The maintenance of original order—the organization and ordering of records as established by the records creator—is a fundamental archival principle. It allows archivists to preserve record contexts and relationships within the collection and guides the archivist as they provide access to the records.
I am processing the records of HIAS’ Communications/Public Affairs Department (this department changed names several times), and many boxes arrived to my processing table in no discernible order.
HIAS Communications files pre-processing
There are many possible reasons for this, including that the records may have long been out of active use and were shifted around too much in agency storage, the order may have been displaced when a new employee took over the position entailing responsibility for the records, or because of shifting organizational priorities. It is probable that several of these factors are responsible for the lack of original order.
Without clear sense of original order, I am often in the position of having to impose order on and rebuild the context of HIAS’ Communications and Public Affairs records. This process is a bit like doing a puzzle—there are a lot of small pieces of information I need to put together in order to determine an appropriate intellectual order for these materials.
The records I’m working with generally span from the 1940s through the 1990s. Thus, it is imperative that I have a strong understanding of twentieth-century Jewish and humanitarian history. Because these records served as HIAS’ mouthpiece, I must also understand the changing needs and priorities of HIAS as an organization, needs which typically shifted along with the aforementioned histories. These two pieces of information allow me to make educated guesses about the provenance—within the Communications/Public Affairs Department—of a record or record group sans additional information. For example, a pamphlet published in Cyrillic with no other information is most likely related to the crisis of Soviet Jewry, which dominated much of HIAS’ work in the last 40 years of the twentieth century.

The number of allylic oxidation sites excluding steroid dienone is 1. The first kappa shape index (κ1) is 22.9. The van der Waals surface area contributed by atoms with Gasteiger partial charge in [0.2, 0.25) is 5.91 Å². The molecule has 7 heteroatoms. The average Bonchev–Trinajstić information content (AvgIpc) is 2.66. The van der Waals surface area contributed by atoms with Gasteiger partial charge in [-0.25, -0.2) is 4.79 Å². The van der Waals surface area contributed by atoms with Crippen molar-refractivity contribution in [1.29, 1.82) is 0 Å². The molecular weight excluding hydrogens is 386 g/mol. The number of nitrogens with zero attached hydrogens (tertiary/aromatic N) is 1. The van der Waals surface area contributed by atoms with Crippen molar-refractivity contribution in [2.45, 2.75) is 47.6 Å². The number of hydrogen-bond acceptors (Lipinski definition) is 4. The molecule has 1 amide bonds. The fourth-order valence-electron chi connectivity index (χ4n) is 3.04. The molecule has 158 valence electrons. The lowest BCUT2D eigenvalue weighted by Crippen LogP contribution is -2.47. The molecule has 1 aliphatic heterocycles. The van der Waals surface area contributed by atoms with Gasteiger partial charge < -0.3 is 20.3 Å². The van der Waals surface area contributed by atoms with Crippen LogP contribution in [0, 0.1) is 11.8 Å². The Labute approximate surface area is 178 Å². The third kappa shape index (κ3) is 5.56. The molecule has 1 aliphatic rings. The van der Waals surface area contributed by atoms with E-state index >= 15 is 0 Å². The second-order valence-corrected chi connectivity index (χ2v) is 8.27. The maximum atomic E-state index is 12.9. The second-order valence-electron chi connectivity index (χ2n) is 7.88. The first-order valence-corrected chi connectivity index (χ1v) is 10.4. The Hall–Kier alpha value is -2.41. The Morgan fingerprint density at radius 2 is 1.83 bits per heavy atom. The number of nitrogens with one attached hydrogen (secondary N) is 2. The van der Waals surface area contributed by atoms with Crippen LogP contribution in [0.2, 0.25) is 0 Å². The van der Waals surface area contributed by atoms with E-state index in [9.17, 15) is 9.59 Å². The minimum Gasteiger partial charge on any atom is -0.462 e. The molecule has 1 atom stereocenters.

The last piece of information necessary to making sense of unorganized boxes is the history of the Communications/Public Affairs Department. For example, Brenda Schaefer and Roberta Elliott were heads of the Department in the 1980s and 1990s. Thus, a box of seemingly disconnected files can suddenly make sense if one or both of those names show up in the majority of the folders or documents. This indicates that these documents came from the files of those employees and can thus be placed together in the absence of other linking characteristics.
HIAS Communications files post-processing
Imposing order is not a simple process, but with the right background knowledge and pieces of information, it is possible to tame the most chaotic of collections.